Joyful: The Surprising Power of Ordinary Things to Create Extraordinary Happiness

Joyful by Ingrid Fetell Lee

Have you ever wondered why we stop to watch the orange glow that arrives before sunset or why we flock to see cherry blossoms bloom in spring? Is there a reason that people — regardless of gender, age, culture, or ethnicity — are mesmerized by baby animals and can’t help but smile when they see a burst of confetti or a cluster of colorful balloons?

We are often made to feel that the physical world has little or no impact on our inner joy. Increasingly, experts urge us to find balance and calm by looking inward — through mindfulness or meditation — and muting the outside world. But what if the natural vibrancy of our surroundings is actually our most renewable and easily accessible source of joy?

In Joyful, designer Ingrid Fetell Lee explores how the seemingly mundane spaces and objects we interact with every day have surprising and powerful effects on our mood. Drawing on insights from neuroscience and psychology, she explains why one setting makes us feel anxious or competitive while another fosters acceptance and delight — and, most importantly, she reveals how we can harness the power of our surroundings to live fuller, healthier, and truly joyful lives.

Author: Ingrid Fetell Lee | Publisher: Little, Brown Spark

Amazon | Goodreads | Barnes & Noble

Rating: 3.5/5

“The power of the aesthetics of joy is that they speak directly to our unconscious minds, bringing out the best in us without our even being aware of it.” 

I read Joyful as part of my subscription to the Next Big Idea Club, and it was really, really interesting. Ingrid Fetell Lee is a designer who’s spent years researching the aesthetics of joyful things (like confetti and balloons and the Rockettes). Then she goes into how you can bring the same aesthetics into your own surroundings (short of throwing confetti around your home).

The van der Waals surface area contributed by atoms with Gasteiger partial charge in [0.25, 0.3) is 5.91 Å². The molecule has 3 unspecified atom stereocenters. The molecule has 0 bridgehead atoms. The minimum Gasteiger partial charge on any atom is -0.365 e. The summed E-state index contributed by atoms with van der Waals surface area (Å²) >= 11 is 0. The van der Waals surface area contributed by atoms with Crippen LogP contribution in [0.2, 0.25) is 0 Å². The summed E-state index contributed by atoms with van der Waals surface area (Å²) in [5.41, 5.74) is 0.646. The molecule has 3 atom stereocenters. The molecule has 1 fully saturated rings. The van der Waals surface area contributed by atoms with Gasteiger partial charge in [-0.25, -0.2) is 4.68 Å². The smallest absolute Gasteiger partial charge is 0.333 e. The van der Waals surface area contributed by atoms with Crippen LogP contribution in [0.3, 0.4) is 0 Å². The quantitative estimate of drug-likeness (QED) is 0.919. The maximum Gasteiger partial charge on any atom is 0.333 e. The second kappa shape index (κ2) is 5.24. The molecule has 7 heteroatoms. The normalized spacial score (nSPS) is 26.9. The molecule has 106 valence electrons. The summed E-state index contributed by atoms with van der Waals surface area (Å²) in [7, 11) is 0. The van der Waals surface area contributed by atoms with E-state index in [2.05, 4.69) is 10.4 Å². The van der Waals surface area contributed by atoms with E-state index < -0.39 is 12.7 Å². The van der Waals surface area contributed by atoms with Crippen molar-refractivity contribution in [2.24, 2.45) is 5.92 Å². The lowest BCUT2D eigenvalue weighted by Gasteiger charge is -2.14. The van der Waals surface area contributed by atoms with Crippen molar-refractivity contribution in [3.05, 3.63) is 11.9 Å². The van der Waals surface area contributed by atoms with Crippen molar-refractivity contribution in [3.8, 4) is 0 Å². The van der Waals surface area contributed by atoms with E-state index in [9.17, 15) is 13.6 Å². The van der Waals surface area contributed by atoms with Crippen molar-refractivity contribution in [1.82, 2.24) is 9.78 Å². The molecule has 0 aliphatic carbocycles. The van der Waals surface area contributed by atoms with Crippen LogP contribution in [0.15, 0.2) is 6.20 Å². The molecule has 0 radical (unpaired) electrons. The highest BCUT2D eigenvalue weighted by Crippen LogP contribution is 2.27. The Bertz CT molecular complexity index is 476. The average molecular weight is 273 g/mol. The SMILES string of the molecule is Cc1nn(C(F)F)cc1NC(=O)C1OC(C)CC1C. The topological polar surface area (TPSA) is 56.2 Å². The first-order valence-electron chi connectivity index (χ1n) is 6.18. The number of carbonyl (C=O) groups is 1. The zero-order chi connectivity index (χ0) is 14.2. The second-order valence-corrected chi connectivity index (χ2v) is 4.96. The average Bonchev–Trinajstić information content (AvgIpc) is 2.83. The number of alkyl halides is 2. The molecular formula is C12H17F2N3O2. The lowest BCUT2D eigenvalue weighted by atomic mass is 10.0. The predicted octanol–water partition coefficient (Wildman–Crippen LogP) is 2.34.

She goes through the ten aesthetics chapter by chapter: energy, abundance, freedom, harmony, play, surprise, transcendence, magic, celebration, and renewal. She explains the psychology of why each one makes us grin like fools, gives examples, and tells stories.

This book made me want to buy plants, colorful paintings, mirrors, and more!

I dropped my rating to 3.5/5 because it did read a tad dry at certain points. I think the writing style is a little more formal than necessary, and sometimes she uses five words when two would do. I started to get a little impatient toward the end of the book. That being said, I learned a ton and would still recommend it!

The inside of the dust jacket is worth owning this book all on its own. Trust me.

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